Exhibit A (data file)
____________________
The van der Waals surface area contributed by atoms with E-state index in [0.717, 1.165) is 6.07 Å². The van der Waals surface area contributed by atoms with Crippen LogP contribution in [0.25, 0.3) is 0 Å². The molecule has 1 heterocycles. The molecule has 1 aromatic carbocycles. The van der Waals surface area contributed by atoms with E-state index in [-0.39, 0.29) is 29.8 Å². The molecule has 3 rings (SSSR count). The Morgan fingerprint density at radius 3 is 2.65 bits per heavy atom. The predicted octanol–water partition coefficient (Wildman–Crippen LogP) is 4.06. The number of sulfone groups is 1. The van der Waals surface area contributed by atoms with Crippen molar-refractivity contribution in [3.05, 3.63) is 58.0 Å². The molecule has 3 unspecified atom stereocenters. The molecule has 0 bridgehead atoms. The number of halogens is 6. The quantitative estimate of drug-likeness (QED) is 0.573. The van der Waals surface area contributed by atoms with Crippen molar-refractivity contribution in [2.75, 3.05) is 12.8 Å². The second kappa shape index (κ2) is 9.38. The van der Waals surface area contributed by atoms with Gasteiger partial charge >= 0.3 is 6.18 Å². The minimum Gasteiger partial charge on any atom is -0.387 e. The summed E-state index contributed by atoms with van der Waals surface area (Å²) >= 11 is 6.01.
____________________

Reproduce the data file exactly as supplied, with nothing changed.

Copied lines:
The van der Waals surface area contributed by atoms with E-state index in [0.717, 1.165) is 6.07 Å². The van der Waals surface area contributed by atoms with Crippen LogP contribution in [0.25, 0.3) is 0 Å². The molecule has 1 heterocycles. The molecule has 1 aromatic carbocycles. The van der Waals surface area contributed by atoms with E-state index in [-0.39, 0.29) is 29.8 Å². The molecule has 3 rings (SSSR count). The Morgan fingerprint density at radius 3 is 2.65 bits per heavy atom. The predicted octanol–water partition coefficient (Wildman–Crippen LogP) is 4.06. The number of sulfone groups is 1. The van der Waals surface area contributed by atoms with Crippen molar-refractivity contribution in [3.05, 3.63) is 58.0 Å². The molecule has 3 unspecified atom stereocenters. The molecule has 0 bridgehead atoms. The number of halogens is 6. The quantitative estimate of drug-likeness (QED) is 0.573. The van der Waals surface area contributed by atoms with Crippen molar-refractivity contribution in [2.75, 3.05) is 12.8 Å². The second kappa shape index (κ2) is 9.38. The van der Waals surface area contributed by atoms with Gasteiger partial charge >= 0.3 is 6.18 Å². The minimum Gasteiger partial charge on any atom is -0.387 e. The summed E-state index contributed by atoms with van der Waals surface area (Å²) >= 11 is 6.01.